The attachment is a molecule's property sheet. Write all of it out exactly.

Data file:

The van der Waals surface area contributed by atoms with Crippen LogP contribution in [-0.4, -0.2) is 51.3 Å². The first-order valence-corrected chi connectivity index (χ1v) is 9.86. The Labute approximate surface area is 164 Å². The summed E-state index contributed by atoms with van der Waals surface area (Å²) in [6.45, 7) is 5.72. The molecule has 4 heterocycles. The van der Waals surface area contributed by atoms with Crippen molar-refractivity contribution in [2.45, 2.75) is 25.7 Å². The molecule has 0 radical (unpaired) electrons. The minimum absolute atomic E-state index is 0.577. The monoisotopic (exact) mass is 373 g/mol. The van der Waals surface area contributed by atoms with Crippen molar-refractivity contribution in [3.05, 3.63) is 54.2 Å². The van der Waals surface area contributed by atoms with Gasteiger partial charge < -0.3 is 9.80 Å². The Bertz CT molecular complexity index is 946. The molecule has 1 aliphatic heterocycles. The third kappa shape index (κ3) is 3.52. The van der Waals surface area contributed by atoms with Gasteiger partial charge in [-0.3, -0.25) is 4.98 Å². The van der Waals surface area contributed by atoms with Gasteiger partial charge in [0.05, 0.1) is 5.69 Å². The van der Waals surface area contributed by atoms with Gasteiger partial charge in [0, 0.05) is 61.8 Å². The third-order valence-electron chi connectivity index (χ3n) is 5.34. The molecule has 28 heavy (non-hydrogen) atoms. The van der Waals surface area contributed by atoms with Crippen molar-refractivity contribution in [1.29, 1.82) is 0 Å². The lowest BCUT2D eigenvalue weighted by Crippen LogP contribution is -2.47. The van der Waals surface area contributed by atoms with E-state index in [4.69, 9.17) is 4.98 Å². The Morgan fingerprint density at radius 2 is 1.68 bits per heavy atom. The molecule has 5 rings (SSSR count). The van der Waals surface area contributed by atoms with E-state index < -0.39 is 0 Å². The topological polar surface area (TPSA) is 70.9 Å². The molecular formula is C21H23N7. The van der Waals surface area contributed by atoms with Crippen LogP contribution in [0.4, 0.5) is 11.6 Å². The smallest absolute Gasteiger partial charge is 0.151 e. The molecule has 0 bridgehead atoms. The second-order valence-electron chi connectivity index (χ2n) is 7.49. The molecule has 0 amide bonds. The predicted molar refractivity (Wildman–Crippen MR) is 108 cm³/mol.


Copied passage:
The van der Waals surface area contributed by atoms with Crippen LogP contribution in [-0.4, -0.2) is 51.3 Å². The first-order valence-corrected chi connectivity index (χ1v) is 9.86. The Labute approximate surface area is 164 Å². The summed E-state index contributed by atoms with van der Waals surface area (Å²) in [6.45, 7) is 5.72. The molecule has 4 heterocycles. The van der Waals surface area contributed by atoms with Crippen molar-refractivity contribution in [2.45, 2.75) is 25.7 Å². The molecule has 0 radical (unpaired) electrons. The minimum absolute atomic E-state index is 0.577. The monoisotopic (exact) mass is 373 g/mol. The van der Waals surface area contributed by atoms with Crippen molar-refractivity contribution in [3.05, 3.63) is 54.2 Å². The van der Waals surface area contributed by atoms with Gasteiger partial charge < -0.3 is 9.80 Å². The Bertz CT molecular complexity index is 946. The molecule has 1 aliphatic heterocycles. The third kappa shape index (κ3) is 3.52. The van der Waals surface area contributed by atoms with Gasteiger partial charge in [-0.3, -0.25) is 4.98 Å². The van der Waals surface area contributed by atoms with Gasteiger partial charge in [0.05, 0.1) is 5.69 Å². The van der Waals surface area contributed by atoms with Gasteiger partial charge in [0, 0.05) is 61.8 Å². The third-order valence-electron chi connectivity index (χ3n) is 5.34. The molecule has 28 heavy (non-hydrogen) atoms. The van der Waals surface area contributed by atoms with Crippen molar-refractivity contribution in [1.29, 1.82) is 0 Å². The lowest BCUT2D eigenvalue weighted by Crippen LogP contribution is -2.47. The van der Waals surface area contributed by atoms with E-state index in [4.69, 9.17) is 4.98 Å². The Morgan fingerprint density at radius 2 is 1.68 bits per heavy atom. The molecule has 5 rings (SSSR count). The van der Waals surface area contributed by atoms with E-state index < -0.39 is 0 Å². The topological polar surface area (TPSA) is 70.9 Å². The molecular formula is C21H23N7. The van der Waals surface area contributed by atoms with Crippen LogP contribution in [0.4, 0.5) is 11.6 Å². The smallest absolute Gasteiger partial charge is 0.151 e. The molecule has 0 bridgehead atoms. The second-order valence-electron chi connectivity index (χ2n) is 7.49. The molecule has 0 amide bonds. The predicted molar refractivity (Wildman–Crippen MR) is 108 cm³/mol.